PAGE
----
I'm not a ramen fan. In fact, I'm pretty much not into noodles of any kind, though I will eat pasta on occasion. I guess part of the reason for this is the fact that I lived at home during college and never had to subsist on cases of Top Ramen to make ends meet and therefore was denied the dubious salty, carby pleasures of dehydrated noodles. Nonetheless, there is no insignificant sacrifice I won't make on the altar of snack food reviewing so I decided to buy something I never would have purchased before starting this blog.
Bei is the fellow on the left. His twin Bi is on the right. They are dressed in Chinese garb because they endorse ramen. It's important to have ethnically correct cartoon mascots, after all.
Though it boggles the mind that the Japanese need to sell seasoned ramen noodles in little snack packages when they have so many opportunities to eat proper ramen, they do indeed sell it in tiny packets for snacking purposes. I found this 21 gram (.7 oz.) packet in the 4 for 99 yen (99 cents) bin at the local 99 yen shop along with several other flavors.
Since I don't eat ramen, I wasn't familiar with the company that makes these, Oyasu Company (おやすカンパニ). Their slogan, by the way, is "plentiful and happy." They make a variety of ramen under the name "baby star" which has twin mascots named "bei-chan" and "bi-chan". Put their names together and it's "baby" ("ei" in Japanese is pronounced similar to "a" in English). The mascots are garbed differently depending on the flavor of the product. The pizza ramen has the "gondolier Bei" on it because pizza is Italian. If you explore their web site, you'll see that Bei is quite the international dresser. There's cowboy, boat captain, astronaut, farmer, and maharajah Bei among others. Because Japan is a paternalistic culture, poor old Bi only gets one extra outfit.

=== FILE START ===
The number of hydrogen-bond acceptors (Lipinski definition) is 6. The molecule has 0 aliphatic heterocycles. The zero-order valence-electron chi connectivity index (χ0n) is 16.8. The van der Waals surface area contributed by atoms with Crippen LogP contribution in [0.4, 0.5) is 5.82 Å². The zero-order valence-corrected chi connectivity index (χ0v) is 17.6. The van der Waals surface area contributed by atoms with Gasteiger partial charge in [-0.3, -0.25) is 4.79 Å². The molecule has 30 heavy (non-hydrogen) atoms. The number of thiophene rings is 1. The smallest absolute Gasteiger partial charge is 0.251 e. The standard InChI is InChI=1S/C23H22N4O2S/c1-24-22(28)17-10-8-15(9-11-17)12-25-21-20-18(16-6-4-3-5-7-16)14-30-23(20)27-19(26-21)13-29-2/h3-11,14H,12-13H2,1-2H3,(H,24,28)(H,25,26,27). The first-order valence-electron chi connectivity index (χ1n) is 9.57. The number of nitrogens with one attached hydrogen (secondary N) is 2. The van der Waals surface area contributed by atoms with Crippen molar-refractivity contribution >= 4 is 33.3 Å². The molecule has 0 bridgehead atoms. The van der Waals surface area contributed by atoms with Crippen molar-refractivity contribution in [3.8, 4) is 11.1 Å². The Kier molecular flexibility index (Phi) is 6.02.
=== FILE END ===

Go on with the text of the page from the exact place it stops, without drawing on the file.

As one might expect, the bag is full of crispy ramen noodle fragments. They smell like typical pizza seasoning (tomato and cheesy whey, mostly) with a hint of some sort of meaty smell. The ingredients reveal that beef extract is included as well as paprika and cheese, tomato and pizza powders. They are very crunchy, but in such small pieces that it's a bit hard to eat them. You have to grab a whole bunch between your fingers, drop a few down your shirt, and aim the remainder into your mouth. They're actually pretty good, but the pizza flavor saturates your taste buds pretty fast and you get more of a meat flavor mixed with a salty ramen taste.
These are pretty nice and I think they'd satisfy if you wanted a super salty junk food fix in a very tiny portion. The whole bag is 105 calories. It's total trash, but it's enjoyable. I guess that's why so many young people live on ramen throughout their college years.